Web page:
The result is an atrophied sense of the individual and of civic participation, from which the country and its people are just now awakening, and not a moment too soon.

Sounds about right to me.



I’m off, yet again. Not sure when I’ll be back, maybe not until next week when I’m back in China. Stay tuned.


Thomas Friedman: A Hanging and a Funeral

This is well, well worth a read. Saved as a Word file.

Money quote is right up front:

The more I read about the hasty, quasi-legal maneuvers used by Iraq’s Shiite leaders to rush Saddam to the gallows on a Muslim holiday, Id al-Adha, and the more I watched the grainy cellphone video of the event, in which a guard is heard taunting Saddam with chants of ‘Moktada! Moktada’ – the Shiite cleric whose death squads have killed hundreds of Sunnis – and the more I read of the insults Saddam spat back, the more it resembled a tribal revenge ritual rather than the culmination of a constitutional process in which America should be proud to have participated.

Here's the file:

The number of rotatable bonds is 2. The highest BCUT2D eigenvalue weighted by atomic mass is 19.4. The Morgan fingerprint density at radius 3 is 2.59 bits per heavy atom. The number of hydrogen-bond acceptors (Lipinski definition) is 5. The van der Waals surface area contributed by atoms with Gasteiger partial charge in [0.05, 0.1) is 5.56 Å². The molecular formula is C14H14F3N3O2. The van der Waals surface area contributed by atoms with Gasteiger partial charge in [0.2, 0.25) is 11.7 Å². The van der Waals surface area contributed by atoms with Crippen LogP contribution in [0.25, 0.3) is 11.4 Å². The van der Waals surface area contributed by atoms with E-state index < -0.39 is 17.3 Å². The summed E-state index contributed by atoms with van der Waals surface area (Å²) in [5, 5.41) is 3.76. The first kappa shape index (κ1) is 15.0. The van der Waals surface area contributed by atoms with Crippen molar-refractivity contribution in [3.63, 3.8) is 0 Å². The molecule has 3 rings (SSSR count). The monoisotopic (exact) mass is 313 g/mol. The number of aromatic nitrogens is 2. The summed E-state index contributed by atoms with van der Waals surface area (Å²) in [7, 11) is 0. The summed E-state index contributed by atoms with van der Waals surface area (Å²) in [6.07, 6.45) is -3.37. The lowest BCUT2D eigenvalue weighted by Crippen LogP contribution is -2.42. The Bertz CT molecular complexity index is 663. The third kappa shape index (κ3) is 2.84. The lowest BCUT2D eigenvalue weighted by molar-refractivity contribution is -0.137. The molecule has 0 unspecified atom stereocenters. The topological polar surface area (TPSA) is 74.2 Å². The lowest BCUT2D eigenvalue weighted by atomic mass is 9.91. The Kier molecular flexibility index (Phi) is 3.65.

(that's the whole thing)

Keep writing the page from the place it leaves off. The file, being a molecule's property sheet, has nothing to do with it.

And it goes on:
Remember, those chants of “Moktada” are in celebration of the true victor here, a man who is dedicated to killing our troops and supporting Shiite death squads. And still some say it was all worth it?


Holiday Movies

A quickie.